Gottschalk is currently Professor of Religion and has been at Wesleyan since 2002. He earned his BA at the College of the Holy Cross, his MA at the University of Wisconsin-Madison, and his PhD at the University of Chicago. Gottschalk has co-edited one volume, co-authored another with a Wesleyan student, and authored three monographs, including the recent Religion, Science, and Empire: Classifying Hinduism and Islam in British India. His work has also been published in The Los Angeles Times and the OnFaith website formerly of The Washington Post, and his teaching has been recognized with an NEH Enduring Questions grant.

Staff on the Move, January 2016

The Office of Human Resources reported the following new hires, transitions and departures for January 2016:

Newly hired
Robert Jasek was hired as chief information security officer in Information Technology Services on Jan. 1.
Aidan Earle was hired as gallery supervisor in the Davison Art Center on Jan. 4.
Jenna Starr was hired as assistant director in the Wesleyan fund on Jan. 4.
David Malone was hired as HVAC/utility mechanic in Physical Plant on Jan. 4.
Sonia Vega was hired as department assistant in Admissions Office on Jan. 4.
Olivia Berry was hired as a softball intern in Athletics on Jan. 4.
Michael O’Brien was hired as director of athletic communication on Jan. 11.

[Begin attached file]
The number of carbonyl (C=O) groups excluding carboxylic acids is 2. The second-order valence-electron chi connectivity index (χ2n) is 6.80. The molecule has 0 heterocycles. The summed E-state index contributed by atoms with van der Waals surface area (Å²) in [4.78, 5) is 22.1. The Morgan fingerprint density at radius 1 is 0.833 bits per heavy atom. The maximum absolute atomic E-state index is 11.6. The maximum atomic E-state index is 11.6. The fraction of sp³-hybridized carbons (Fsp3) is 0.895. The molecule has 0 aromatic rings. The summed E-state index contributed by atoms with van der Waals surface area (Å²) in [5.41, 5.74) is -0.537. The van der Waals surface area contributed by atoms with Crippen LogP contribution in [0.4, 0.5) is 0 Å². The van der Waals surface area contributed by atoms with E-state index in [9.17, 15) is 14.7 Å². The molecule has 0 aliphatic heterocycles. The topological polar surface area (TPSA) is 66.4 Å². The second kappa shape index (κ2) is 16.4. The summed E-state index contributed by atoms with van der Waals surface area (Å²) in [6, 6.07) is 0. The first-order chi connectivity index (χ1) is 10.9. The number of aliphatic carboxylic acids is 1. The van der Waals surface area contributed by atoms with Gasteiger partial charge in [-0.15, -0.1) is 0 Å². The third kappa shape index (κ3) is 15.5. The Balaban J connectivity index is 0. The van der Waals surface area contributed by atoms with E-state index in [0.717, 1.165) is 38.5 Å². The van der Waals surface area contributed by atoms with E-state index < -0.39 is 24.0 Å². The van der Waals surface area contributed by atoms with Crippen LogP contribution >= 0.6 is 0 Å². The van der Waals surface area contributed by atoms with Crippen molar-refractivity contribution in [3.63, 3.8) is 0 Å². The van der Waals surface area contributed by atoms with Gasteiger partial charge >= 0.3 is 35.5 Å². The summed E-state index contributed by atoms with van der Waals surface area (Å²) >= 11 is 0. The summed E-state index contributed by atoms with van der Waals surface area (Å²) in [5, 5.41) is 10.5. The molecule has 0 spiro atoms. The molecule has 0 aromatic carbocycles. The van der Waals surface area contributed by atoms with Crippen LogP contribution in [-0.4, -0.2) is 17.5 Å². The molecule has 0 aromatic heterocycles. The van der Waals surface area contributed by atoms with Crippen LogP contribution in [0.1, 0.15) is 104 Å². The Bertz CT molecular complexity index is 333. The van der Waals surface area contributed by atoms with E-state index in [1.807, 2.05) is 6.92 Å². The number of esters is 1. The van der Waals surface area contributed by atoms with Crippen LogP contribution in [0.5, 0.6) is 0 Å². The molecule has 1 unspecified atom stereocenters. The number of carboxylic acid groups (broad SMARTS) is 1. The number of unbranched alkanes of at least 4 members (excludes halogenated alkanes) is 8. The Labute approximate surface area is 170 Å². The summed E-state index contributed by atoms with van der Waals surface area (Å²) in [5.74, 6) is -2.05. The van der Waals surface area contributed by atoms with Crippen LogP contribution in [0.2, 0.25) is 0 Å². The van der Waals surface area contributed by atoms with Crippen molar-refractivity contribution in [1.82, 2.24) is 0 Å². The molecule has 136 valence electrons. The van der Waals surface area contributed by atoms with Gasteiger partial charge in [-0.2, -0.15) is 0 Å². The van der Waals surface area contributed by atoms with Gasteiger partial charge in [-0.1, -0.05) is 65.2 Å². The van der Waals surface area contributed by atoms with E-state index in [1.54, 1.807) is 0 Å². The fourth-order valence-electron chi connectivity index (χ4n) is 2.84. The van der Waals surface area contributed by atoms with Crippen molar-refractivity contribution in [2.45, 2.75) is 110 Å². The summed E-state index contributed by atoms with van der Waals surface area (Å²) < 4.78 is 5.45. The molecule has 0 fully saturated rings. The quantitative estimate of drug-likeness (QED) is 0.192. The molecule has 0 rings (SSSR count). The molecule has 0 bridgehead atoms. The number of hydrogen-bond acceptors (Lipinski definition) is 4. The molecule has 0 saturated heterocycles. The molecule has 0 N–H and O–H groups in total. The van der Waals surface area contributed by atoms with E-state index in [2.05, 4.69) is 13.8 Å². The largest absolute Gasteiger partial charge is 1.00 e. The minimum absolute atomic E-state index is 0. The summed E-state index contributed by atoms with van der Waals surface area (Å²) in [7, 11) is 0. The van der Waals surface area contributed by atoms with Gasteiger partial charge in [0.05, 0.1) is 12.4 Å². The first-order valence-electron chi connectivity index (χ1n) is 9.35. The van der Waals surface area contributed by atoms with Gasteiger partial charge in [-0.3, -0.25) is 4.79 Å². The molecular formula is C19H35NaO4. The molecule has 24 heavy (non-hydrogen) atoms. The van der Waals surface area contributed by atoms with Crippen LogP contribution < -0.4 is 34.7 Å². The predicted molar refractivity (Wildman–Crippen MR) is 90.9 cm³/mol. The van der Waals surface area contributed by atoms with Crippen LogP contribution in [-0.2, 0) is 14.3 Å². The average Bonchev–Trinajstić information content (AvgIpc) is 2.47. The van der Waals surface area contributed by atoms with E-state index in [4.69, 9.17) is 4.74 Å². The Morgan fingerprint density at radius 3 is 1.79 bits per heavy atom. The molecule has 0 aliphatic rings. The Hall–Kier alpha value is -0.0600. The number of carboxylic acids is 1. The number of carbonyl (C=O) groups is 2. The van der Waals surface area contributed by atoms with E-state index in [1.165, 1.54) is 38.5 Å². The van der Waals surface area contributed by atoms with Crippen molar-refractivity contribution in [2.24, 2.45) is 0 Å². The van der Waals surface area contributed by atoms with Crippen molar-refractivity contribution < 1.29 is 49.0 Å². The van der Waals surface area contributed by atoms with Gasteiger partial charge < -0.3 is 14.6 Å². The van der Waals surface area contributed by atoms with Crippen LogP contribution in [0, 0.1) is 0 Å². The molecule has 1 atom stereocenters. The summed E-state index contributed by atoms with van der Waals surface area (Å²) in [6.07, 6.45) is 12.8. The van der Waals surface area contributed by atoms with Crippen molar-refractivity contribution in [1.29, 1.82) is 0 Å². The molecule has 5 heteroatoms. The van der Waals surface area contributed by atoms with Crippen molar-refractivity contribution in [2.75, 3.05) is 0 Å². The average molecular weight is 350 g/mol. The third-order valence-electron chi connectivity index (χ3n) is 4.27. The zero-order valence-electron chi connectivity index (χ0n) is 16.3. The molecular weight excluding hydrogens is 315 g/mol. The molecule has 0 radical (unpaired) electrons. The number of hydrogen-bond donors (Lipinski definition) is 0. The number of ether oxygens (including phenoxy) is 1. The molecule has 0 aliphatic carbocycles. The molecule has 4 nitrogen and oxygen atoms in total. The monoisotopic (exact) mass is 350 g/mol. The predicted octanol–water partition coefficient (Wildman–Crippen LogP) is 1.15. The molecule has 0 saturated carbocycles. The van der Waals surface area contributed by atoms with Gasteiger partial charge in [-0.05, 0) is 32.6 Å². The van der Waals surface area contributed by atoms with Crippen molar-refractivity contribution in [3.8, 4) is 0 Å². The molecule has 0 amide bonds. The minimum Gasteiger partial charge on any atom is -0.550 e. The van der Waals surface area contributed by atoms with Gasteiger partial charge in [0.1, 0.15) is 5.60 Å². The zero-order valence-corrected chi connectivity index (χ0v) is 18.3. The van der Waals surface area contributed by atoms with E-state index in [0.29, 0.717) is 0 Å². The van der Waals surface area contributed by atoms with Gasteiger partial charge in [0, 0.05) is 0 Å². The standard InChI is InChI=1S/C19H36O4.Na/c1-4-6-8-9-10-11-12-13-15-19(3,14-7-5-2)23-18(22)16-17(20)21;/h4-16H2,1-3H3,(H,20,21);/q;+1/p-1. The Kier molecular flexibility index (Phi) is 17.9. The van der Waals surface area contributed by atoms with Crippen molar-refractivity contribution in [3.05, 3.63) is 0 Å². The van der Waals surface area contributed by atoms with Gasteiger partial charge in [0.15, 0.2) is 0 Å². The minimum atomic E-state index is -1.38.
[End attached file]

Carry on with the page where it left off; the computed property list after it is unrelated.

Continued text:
LaDarius Drew ’15 was hired as men’s and women’s track and field intern in Athletics on Jan. 11.
Elizabeth Bianco was hired as project coordinator in University Relations on Jan. 19.
Jeremiah Kenney was hired as dispatcher in Public Safety on Jan. 19.

Transitions
Ray Mason was hired as central power plant foreperson on Jan. 18.
Rosalind Adgers was hired as administrative assistant in the Wesleyan Career Center on Jan 25.

Departures
Geraldina Muzik, medical office manager in Health Services.
Kathleen Roberts, assistant director, Wesleyan events and conferences.
Alice Scholar, administrative assistant in the Wesleyan Career Center.
Robert West, research analyst in University Relations.
Lee Maes, volleyball intern in Athletics.

Men’s Basketball Davis ’16 Reaches 1,000-Point Milestone

B.J. Davis '16

B.J. Davis ’16

B.J. Davis ’16, a guard on the men’s basketball team, scored his 1,000th career point as the 25th-ranked Wesleyan Cardinals used a second half rally to defeat the Connecticut College Camels in NESCAC play Jan. 30, 87-79.

Wesleyan trailed the entire first half but outscored the Camels, 53-37 in the final 20 minutes of regulation to earn its fourth-consecutive win.

With 13 points, four fouls and just :43 remaining on the clock, Davis went to the foul line. He missed his first shot but hit the second to etch his name in the Wesleyan record books as he finished with 14 points on the day.

More Cardinal Athletics news can be found on this website.

(Information provided by Mike O’Brien, sports information director)

Herman Receives Dropkin Postdoctoral Fellowship to Study Evolution of Plant-Pathogen Interactions

Jacob Herman

Jacob Herman

PhD candidate in biology Jacob Herman received a V. Dropkin Postdoctoral Fellowship to research the epigenetics of plant response to pathogen infection at the University of Chicago’s Department of Ecology and Evolution.

The V. Dropkin fellowship funds a postdoctoral researcher for up to four years to study the ecology and evolution of plant-pathogen interactions.

Herman will begin the post-doctoral position after completing his dissertation defense this April. His advisor at Wesleyan is Sonia Sultan, professor of biology, professor of environmental studies.